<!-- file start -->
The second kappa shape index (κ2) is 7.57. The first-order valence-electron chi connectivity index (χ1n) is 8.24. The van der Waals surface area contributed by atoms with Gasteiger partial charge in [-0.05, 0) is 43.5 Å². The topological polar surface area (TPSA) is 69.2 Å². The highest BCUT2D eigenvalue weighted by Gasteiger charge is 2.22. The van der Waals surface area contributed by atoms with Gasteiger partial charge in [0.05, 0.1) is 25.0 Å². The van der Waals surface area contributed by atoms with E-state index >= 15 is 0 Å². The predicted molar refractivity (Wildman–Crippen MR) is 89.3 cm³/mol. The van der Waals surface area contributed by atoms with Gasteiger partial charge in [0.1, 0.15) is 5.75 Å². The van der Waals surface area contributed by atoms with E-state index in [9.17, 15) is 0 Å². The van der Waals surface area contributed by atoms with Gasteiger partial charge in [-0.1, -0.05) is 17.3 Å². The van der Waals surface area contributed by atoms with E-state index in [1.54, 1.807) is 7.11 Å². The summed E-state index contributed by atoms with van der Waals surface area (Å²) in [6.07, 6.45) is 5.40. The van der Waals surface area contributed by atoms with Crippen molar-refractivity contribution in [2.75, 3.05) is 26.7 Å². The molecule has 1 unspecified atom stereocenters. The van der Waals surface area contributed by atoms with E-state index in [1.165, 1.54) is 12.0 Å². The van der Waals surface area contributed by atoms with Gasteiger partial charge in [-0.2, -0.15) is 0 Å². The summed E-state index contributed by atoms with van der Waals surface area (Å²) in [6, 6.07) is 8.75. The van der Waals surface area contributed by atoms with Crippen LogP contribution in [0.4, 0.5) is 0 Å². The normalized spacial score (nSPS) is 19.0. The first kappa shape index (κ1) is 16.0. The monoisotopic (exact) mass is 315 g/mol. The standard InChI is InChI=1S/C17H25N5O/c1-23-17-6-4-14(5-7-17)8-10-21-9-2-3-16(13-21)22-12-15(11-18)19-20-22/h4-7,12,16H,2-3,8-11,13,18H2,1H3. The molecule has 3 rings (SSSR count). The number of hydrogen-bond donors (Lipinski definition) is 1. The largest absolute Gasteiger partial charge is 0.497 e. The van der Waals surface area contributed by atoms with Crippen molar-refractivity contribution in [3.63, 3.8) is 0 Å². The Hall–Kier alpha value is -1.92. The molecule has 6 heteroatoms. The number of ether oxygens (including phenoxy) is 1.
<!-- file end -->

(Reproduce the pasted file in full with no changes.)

The second kappa shape index (κ2) is 7.57. The first-order valence-electron chi connectivity index (χ1n) is 8.24. The van der Waals surface area contributed by atoms with Gasteiger partial charge in [-0.05, 0) is 43.5 Å². The topological polar surface area (TPSA) is 69.2 Å². The highest BCUT2D eigenvalue weighted by Gasteiger charge is 2.22. The van der Waals surface area contributed by atoms with Gasteiger partial charge in [0.05, 0.1) is 25.0 Å². The van der Waals surface area contributed by atoms with E-state index >= 15 is 0 Å². The predicted molar refractivity (Wildman–Crippen MR) is 89.3 cm³/mol. The van der Waals surface area contributed by atoms with Gasteiger partial charge in [0.1, 0.15) is 5.75 Å². The van der Waals surface area contributed by atoms with E-state index in [9.17, 15) is 0 Å². The van der Waals surface area contributed by atoms with Gasteiger partial charge in [-0.1, -0.05) is 17.3 Å². The van der Waals surface area contributed by atoms with E-state index in [1.54, 1.807) is 7.11 Å². The summed E-state index contributed by atoms with van der Waals surface area (Å²) in [6.07, 6.45) is 5.40. The van der Waals surface area contributed by atoms with Crippen molar-refractivity contribution in [2.75, 3.05) is 26.7 Å². The molecule has 1 unspecified atom stereocenters. The van der Waals surface area contributed by atoms with E-state index in [1.165, 1.54) is 12.0 Å². The van der Waals surface area contributed by atoms with Gasteiger partial charge in [-0.2, -0.15) is 0 Å². The summed E-state index contributed by atoms with van der Waals surface area (Å²) in [6, 6.07) is 8.75. The van der Waals surface area contributed by atoms with Crippen LogP contribution in [0.4, 0.5) is 0 Å². The normalized spacial score (nSPS) is 19.0. The first kappa shape index (κ1) is 16.0. The monoisotopic (exact) mass is 315 g/mol. The standard InChI is InChI=1S/C17H25N5O/c1-23-17-6-4-14(5-7-17)8-10-21-9-2-3-16(13-21)22-12-15(11-18)19-20-22/h4-7,12,16H,2-3,8-11,13,18H2,1H3. The molecule has 3 rings (SSSR count). The number of hydrogen-bond donors (Lipinski definition) is 1. The largest absolute Gasteiger partial charge is 0.497 e. The van der Waals surface area contributed by atoms with Crippen molar-refractivity contribution in [3.63, 3.8) is 0 Å². The Hall–Kier alpha value is -1.92. The molecule has 6 heteroatoms. The number of ether oxygens (including phenoxy) is 1.